These organisms “spend” more on proteins that will be used and recycled internally than on proteins that are secreted from the cell and lost to the environment, said graduate student Daniel Smith, lead author of a paper published online in the open access journal mBio.
Proteins are made up of building blocks called amino acids, which vary in size, complexity and chemical characteristics. These differences make some amino acids cheaper for cells to produce than others. Proteins made of mostly cheap amino acids are therefore less costly to the organism than are proteins composed of more energetically expensive amino acids. This much is obvious, but the connection between a protein’s location and its expense has not been appreciated until now.
Smith became interested in protein economics while studying a bacterial protein called CsgA, a major component of curli (fibers that decorate the surfaces of E. coli and certain other bacteria and are thought to be involved in causing illness). CsgA is rich in glycine, a cheaply produced amino acid, so CsgA also should be inexpensive for bacteria to produce. But exactly how cheap?
To find out, Smith and co-author Matthew Chapman, an associate professor of molecular, cellular and developmental biology, first looked up previously tallied synthetic costs of all amino acids found in proteins. They used those figures to calculate the total cost of each E. coli protein; then for each protein, they divided total cost by the number of amino acid subunits in the protein to arrive at an average cost.
“When we compared all the proteins in E. coli, we found that CsgA was an outlier,” Smith said. “It was one of the cheapest to produce.”
That finding makes sense from the bacterium’s point of view.
“If you’re making lots of curli fibers outside your cell, that’s going to be a huge economic cost,” Smith said. “If you can reduce that cost, then you can out-compete your neighbors—you’re better adapted.”
Although most of E. coli’s proteins are internal, the results showed that the majority of its cheap proteins are found on the outside. Again, this makes biological sense, Smith said.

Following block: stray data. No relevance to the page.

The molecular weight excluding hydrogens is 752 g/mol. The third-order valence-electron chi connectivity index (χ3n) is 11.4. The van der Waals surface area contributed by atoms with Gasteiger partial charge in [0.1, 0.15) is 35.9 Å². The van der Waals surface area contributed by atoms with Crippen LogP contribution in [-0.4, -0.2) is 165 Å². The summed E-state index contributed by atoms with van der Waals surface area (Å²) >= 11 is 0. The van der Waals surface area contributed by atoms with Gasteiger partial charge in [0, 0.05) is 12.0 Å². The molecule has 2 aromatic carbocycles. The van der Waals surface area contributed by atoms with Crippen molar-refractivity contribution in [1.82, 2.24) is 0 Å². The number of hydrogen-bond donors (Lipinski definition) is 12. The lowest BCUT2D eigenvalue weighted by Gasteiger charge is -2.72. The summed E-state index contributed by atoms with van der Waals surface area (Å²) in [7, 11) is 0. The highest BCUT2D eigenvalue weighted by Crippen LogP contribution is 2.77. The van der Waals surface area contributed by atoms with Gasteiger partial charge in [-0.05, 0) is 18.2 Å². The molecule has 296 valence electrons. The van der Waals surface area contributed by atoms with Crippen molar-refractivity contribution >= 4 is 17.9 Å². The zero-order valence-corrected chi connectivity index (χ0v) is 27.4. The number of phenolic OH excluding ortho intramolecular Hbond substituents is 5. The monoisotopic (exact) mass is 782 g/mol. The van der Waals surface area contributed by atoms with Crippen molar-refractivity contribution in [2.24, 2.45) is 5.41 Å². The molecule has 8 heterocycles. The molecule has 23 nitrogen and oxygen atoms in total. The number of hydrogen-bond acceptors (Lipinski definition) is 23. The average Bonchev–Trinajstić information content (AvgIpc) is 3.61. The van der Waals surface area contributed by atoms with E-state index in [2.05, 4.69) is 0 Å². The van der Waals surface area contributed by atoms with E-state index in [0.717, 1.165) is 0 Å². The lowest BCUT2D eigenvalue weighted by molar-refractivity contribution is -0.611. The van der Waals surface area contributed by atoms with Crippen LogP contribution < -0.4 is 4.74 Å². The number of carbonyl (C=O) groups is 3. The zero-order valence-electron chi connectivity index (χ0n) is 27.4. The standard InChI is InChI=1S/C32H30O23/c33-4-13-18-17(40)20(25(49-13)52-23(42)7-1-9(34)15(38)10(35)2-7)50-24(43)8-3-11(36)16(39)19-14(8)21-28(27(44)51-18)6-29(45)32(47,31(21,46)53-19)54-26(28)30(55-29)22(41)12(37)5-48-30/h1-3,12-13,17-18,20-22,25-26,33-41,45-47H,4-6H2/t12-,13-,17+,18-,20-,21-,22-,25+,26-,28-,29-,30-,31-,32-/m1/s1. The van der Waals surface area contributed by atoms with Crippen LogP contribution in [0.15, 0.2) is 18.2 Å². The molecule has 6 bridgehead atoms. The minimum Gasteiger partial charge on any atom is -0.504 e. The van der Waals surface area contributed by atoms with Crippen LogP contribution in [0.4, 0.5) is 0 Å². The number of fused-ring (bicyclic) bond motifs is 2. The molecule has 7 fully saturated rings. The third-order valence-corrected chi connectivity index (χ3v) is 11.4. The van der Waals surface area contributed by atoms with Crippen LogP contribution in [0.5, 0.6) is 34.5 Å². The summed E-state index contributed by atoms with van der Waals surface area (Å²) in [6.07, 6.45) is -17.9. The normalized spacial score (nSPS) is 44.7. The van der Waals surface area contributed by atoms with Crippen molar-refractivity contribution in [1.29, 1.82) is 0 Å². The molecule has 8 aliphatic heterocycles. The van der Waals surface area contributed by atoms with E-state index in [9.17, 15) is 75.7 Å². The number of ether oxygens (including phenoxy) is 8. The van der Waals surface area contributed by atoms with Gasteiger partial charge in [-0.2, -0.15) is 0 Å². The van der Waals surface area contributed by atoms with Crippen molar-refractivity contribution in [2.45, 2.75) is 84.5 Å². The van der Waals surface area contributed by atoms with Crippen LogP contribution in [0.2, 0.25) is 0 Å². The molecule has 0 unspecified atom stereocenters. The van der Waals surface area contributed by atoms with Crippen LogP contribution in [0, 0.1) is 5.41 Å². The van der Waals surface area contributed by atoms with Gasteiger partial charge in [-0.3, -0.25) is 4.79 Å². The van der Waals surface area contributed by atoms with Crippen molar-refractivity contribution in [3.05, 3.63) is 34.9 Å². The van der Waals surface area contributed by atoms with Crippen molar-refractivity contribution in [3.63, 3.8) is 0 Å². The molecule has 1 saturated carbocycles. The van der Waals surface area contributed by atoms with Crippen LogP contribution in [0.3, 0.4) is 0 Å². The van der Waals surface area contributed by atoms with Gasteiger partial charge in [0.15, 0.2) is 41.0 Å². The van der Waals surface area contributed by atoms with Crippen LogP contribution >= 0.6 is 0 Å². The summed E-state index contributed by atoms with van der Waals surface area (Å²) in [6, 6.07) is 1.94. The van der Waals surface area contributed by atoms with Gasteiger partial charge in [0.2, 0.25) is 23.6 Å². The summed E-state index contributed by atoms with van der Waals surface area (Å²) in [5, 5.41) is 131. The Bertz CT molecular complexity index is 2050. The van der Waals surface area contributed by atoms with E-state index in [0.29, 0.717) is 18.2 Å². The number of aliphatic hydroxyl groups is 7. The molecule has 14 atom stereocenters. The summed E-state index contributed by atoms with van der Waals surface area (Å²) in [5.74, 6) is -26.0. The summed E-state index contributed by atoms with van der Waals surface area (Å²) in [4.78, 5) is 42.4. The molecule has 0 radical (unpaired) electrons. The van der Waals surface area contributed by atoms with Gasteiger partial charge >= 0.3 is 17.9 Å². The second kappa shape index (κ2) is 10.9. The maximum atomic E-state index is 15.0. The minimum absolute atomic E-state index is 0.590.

“Bacteria are secretion machines,” he said. “They’re very good at getting proteins out of the cell. But they have no import system. They’re very bad at getting proteins back in. So when they secrete proteins, they lose resources.”
Smith and Chapman checked their results by using several different measures—chemical energy, mass, carbon content—to calculate protein cost. The conclusion was always the same: extracellular proteins are more economical. In fact, a protein’s location is a better predictor of its economy than its abundance, function or size.
The bugs’ thrifty ways add up to big savings. Looking just at the proteins found in the flagellum—a tail-like, rotating external structure that some bacteria use to propel themselves through liquids—Smith and Chapman calculated that the energy saved is enough to rotate the flagellum for 24 minutes.
“Considering the expected doubling time of an E. coli cell, that is like getting free fuel for life,” Smith said.
E. coli, it turns out, is not the only microbial miser. The researchers performed similar protein economy calculations for a wide range of bacteria, as well as for yeast, and found the same trend: proteins secreted to the extracellular environment are made up of cheaper-to-produce parts than are proteins found inside the cell.
Of course, it isn’t individual bacteria and yeast that are deciding what to spend on the proteins they produce. Their tightwad tendencies have been shaped by natural selection.
“Evolution has to balance function and cost,” Chapman said. “Function is most important—if an organism makes a cheap protein that doesn’t function efficiently, that’s a waste. But if an amino acid substitution reduces metabolic cost without affecting function, that will improve the organism’s evolutionary fitness.”
Contact: Nancy Ross-Flanigan
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